I am going to share some of my best advice to help you become financially literate and live the life you want for yourself and your family every Monday in April to celebrate Financial Literacy Awareness Month. Today, I am going to share the most important piece of the puzzle when putting together your financial life—your goals.
A few weeks ago, I had a call from a prospective client. She was successful executive at a large company who was looking for some guidance. After some initial pleasantries, she jumped right to the focus of her call.
“I need you to help me pick my investments.”
“Whoa,” I said. “Investments are the easy part. But before we even start looking at investments, we need to figure out what your goals are first.”
There was a long pause, then almost a sigh of relief. “Really? Goals first, then investments?”
“You got it.”
This is a familiar scenario for me. Most people naturally jump to investments with little consideration of their goals. You need to know what you want for yourself financially before you start considering which investments will help you achieve your goals.
I have long believed that we are the culmination of the many decisions we make daily. I find this true with all aspects of our life. If we make more good decisions (ones that take us towards our goals) versus bad decisions (ones that take us further from our goals), then we move closer to realizing our desires.
After 23 years of working with individuals, small businesses and families, I know that goals for retirement, education of children, new homes and travel can take years to achieve. So if you do not know what your want for yourself, then how can you make good financial choices towards the achievement of your goals? You can’t.
This is why your goals matter. They act as your best defense against mindless spending. People who are in debt are not bad people. They are people who made some bad decisions, often times without even realizing it. Many times we think we are making smart financial decisions, but without goals to act as a filter, more often than not, our spending decisions are guided by our emotions and may not be in our best interests.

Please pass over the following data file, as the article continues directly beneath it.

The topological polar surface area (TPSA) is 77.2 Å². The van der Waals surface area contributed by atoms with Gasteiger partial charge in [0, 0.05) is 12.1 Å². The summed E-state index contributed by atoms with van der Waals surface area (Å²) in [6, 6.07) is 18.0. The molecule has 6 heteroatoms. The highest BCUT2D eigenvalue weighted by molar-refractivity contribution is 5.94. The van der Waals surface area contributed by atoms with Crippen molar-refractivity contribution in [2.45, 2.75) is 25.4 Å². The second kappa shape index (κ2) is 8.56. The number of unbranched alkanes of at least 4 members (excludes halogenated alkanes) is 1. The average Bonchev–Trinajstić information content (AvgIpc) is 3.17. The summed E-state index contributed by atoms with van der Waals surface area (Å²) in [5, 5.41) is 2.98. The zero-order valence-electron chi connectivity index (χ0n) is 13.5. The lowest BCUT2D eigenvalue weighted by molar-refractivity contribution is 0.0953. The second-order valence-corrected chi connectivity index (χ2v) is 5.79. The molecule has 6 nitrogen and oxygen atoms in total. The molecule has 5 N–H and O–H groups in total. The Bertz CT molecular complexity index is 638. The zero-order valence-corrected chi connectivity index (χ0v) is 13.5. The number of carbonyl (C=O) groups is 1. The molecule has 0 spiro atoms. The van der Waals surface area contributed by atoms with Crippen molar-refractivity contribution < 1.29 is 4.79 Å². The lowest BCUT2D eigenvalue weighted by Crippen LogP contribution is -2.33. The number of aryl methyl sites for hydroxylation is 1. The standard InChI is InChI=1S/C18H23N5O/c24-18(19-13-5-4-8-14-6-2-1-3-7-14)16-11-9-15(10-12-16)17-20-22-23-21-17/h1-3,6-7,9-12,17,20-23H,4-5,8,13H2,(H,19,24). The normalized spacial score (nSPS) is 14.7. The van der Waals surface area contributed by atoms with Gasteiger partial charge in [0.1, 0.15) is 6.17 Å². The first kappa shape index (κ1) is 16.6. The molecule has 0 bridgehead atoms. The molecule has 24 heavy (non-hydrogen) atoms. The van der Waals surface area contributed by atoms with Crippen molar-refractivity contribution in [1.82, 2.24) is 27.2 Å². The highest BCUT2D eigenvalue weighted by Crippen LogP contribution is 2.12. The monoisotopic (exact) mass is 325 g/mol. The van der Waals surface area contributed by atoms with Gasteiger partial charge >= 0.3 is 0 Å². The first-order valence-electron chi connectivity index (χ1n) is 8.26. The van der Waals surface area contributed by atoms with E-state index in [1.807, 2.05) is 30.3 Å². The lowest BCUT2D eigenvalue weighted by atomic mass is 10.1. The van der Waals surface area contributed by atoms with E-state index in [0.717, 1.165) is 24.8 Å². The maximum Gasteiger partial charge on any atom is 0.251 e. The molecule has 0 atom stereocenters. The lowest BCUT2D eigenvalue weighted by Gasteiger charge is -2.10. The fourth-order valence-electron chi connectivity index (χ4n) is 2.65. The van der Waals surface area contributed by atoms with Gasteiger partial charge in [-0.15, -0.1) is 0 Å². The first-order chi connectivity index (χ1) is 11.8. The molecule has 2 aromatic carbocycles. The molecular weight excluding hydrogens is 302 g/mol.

It’s why one of the first lessons I taught my girls was to give their money purpose through setting goals. The second lesson was how to use those goals to compare against other things they find and want by asking themselves, “Will this bring me closer or further away from achieving my goals?”
It’s a question they have heard me ask myself as well. We always find things we like and want and without having something to compare against them, it’s very easy to say “yes” to everything we want. By seeing me choose to honor my goals instead of satisfying a desire, it’s now easier for them to honor their goals as well.
I love to set goals, but I realize it can be a struggle for some people. They are unsure of what they want, so they fall back onto what everyone else seems to want. This is a mistake. What someone else wants isn’t necessarily what you want. You shouldn’t set goals to impress me or others. Your goals should be something you are highly motivated to achieve and make your heart happy. You want to be confident that when given a choice between achieving a goal or something else, you will choose your goal.
As you create your authentic goals, two things to keep in mind:
Some people believe they are stuck with the goals they set for the rest of their life. While you certainly don’t want to change your goals every other day, they are not etched in stone either. Our lives change and the things that we want change too. What matters is you set the goals that you want to achieve right now, so they can guide your money decisions.
Goals need to be reviewed regularly. Not only to to chart your progression but also to give you a chance to refine or change goals. Too many people create their goals, then tuck them away and forget about them. Don’t do that. Review them monthly or quarterly and make adjustments as needed. Share your goals with others, especially your kids. Put them on post-it notes and hang them in your office, so your goals stay front and center.
Just as we understand what we need to do to be healthy and fit (eat right and exercise), we also know the basic tenets of how to be financially healthy (spend less than we make and save) but examining our obesity and debt statistics prove – knowing is easy but doing can be hard. This is why goals are so important. They form the foundation of your financial lives. The strength of your goals—your commitment to achieving them—play a key role in building the life you want.
We are in the process of buying a new home right now. We have a budget that will allow us to still save towards our retirement, the girls’ education and do the travel we love. But is it hard, even as a financial advisor, when the house you love is over your budget. It’s hard to stand back, and not get caught up in the bidding war and exceed our budget so we can live in our dream home. But we have other goals that are more important to us. Because we know what they are, and how much we have to save towards these goal each year, it helps to take out the emotion that many get caught up in with big purchases. We may have not been able to buy our “dream” home but truth be told, it wouldn’t be much of a dream home if it meant sacrificing all of our other dreams and goals either. Financial literacy starts with knowing what you truly want.
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